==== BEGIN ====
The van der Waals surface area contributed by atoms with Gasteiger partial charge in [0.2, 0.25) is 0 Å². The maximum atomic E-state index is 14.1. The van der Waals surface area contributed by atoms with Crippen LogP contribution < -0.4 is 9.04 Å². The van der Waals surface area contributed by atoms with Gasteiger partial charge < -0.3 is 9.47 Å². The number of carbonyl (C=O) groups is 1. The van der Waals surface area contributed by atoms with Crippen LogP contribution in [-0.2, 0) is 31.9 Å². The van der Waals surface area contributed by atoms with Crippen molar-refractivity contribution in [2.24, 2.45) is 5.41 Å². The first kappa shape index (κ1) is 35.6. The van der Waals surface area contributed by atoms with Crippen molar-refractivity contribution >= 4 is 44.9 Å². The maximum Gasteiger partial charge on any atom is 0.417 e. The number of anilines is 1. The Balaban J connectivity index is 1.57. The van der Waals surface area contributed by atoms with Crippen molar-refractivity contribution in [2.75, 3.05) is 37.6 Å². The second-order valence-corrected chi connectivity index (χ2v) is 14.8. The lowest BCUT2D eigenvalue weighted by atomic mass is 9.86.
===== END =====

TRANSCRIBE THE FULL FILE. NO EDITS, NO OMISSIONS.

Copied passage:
The van der Waals surface area contributed by atoms with Gasteiger partial charge in [0.2, 0.25) is 0 Å². The maximum atomic E-state index is 14.1. The van der Waals surface area contributed by atoms with Crippen LogP contribution < -0.4 is 9.04 Å². The van der Waals surface area contributed by atoms with Gasteiger partial charge < -0.3 is 9.47 Å². The number of carbonyl (C=O) groups is 1. The van der Waals surface area contributed by atoms with Crippen LogP contribution in [-0.2, 0) is 31.9 Å². The van der Waals surface area contributed by atoms with Crippen molar-refractivity contribution in [2.24, 2.45) is 5.41 Å². The first kappa shape index (κ1) is 35.6. The van der Waals surface area contributed by atoms with Crippen molar-refractivity contribution >= 4 is 44.9 Å². The maximum Gasteiger partial charge on any atom is 0.417 e. The number of anilines is 1. The Balaban J connectivity index is 1.57. The van der Waals surface area contributed by atoms with Crippen molar-refractivity contribution in [2.75, 3.05) is 37.6 Å². The second-order valence-corrected chi connectivity index (χ2v) is 14.8. The lowest BCUT2D eigenvalue weighted by atomic mass is 9.86.